Dr. Alejandro Badia’s big, hairy, audacious goal is for his company OrthoNOW to be as synonymous with orthopedic urgent care as Starbucks is with coffee. But Badia knows that there is much more to achieving goals than just identifying them. His priority has always been giving access to great medical services that saved patients time and money. Now he is going further.
“People should get excited about the fact that through simple technology, like an app on a smartphone, they can have access to faster and better medical outcomes with less cost and decreases in wait and recovery time,” says Badia, OrthoNOW’s cofounder and CEO. “That, to me, is groundbreaking.”
OrthoNOW, the nation’s only franchised orthopedic urgent care center, evolved out of Badia’s frustration with the traditional healthcare delivery method of going to an emergency room, receiving an initial consult and often unnecessary and costly test, and being referred to a specialist. OrthoNOW cuts out the emergency room middleman, providing specialist services to patients right away.
When Hispanic Executive first spoke with Badia in 2014, the organization was in the early stages of franchising, with a flagship location in Doral, Florida, and plans to expand in the state’s Broward County. In 2016, OrthoNOW has seven locations with plans to expand in Orlando. Badia, an internationally respected hand and upper extremity orthopedic surgeon, leads this initiative with his cofounder Justin Irizarry, a leading financial industry figure and Wharton alumnus, as well as with select members of their executive team.
While a majority of the centers are located in Florida and Georgia, “our goal is to be a national presence,” Badia says. “But we realize that large-scale expansion of urgent orthopedic care will take some time and unique marketing campaigns to achieve.”
OrthoNOW has also developed its own app that will let patients give the company a heads up that they are on their way. Users can open the app, which will help them find the nearest OrthoNOW and register with their name, ailment, and when they plan to arrive. The patient is in the system and by the time they get to the nearest OrthoNOW, an x-ray technician is ready to see them right away.
“We’re well ahead of the curve now in terms of not [making patients] sit around the waiting room,” Badia says. The next round of updates to the app will include a more attractive interface, using Google Maps to find the nearest OrthoNOW, and the ability to contact Uber through the app if you need a ride to the center.
Badia and his team are working hard to find potential franchisees to help them continue their quest for a national presence. Currently, there are six franchises located in Florida and Georgia. “Our initial thinking was that independent physicians would buy a franchise and be armed with OrthoNOW marketing materials that they could tweak for their purposes,” he says.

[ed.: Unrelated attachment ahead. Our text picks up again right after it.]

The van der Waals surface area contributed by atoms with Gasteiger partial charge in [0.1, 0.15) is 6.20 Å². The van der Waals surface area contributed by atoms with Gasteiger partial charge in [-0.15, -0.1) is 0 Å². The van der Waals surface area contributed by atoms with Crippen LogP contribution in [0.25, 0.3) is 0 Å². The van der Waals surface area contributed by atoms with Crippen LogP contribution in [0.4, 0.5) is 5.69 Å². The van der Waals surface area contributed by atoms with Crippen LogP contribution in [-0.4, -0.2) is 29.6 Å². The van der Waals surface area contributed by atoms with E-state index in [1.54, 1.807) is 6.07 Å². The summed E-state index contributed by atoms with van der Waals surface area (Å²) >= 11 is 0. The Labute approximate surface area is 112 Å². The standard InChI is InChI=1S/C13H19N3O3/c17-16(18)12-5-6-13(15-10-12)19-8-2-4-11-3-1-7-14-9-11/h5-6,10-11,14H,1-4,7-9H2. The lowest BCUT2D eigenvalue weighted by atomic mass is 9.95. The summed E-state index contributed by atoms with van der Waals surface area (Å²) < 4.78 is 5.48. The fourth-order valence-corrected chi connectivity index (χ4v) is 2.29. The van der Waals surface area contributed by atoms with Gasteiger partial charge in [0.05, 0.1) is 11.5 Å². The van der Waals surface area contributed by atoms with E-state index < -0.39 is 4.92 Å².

While interest in the franchise model is high, the executive team has found that potential franchisees want to see OrthoNOW put up more money to get the location up and running. “We understand their perspective,” Badia says, “but we also know that to run a franchise that way would not lead to stable, long-term growth.”
OrthoNOW continues to work toward expanding its brand nationally through franchise sales. The effort begins by carefully selecting those the company feels will be an ideal franchisee and someone who is serious about opening up a location. To help identify potential owners who would be a good fit, Badia and his team are putting more focus on increasing their candidate search pool.
The group will do this by increasing marketing aimed at the franchise buyer public. One avenue for connection includes hosting regular “Franchise Discovery Days,” which are events put together by the company’s chief development officer. Badia, the chief financial officer, and the marketing team band together to show interested franchisee candidates what OrthoNOW is all about. The day includes “transport by minibus to two to three locations so they can see the centers in action,” Badia says.
“Our model is designed to spark the interest of people who realize that healthcare is a safe business,” Badia says, “one that is here to stay, or a conglomerate that has knowledge and a presence in the healthcare industry who would partner with us or acquire us, which would hyper accelerate national expansion.”
Another proactive step to bring in more patients and activate more centers is to find people with healthcare experience and integrate them into upper management. Included in this push for talent is a chief development officer to oversee franchise sales and a director of clinical operations to help set up protocols from a clinical end. The biggest change on the executive level Badia would like to see, however, is at the top—he wants to replace himself as CEO.
“Honestly, [performing surgery] is what I love to do,” Badia says. “I think I’m a very good hand surgeon. I enjoy that. I did not begin this corporation thinking of transitioning into healthcare administration but rather creating a vehicle that would disrupt traditional healthcare and produce better outcomes for patients. Now that we have traction, I would welcome the onboarding of a top-notch healthcare administrator as CEO to lead us to our goals.”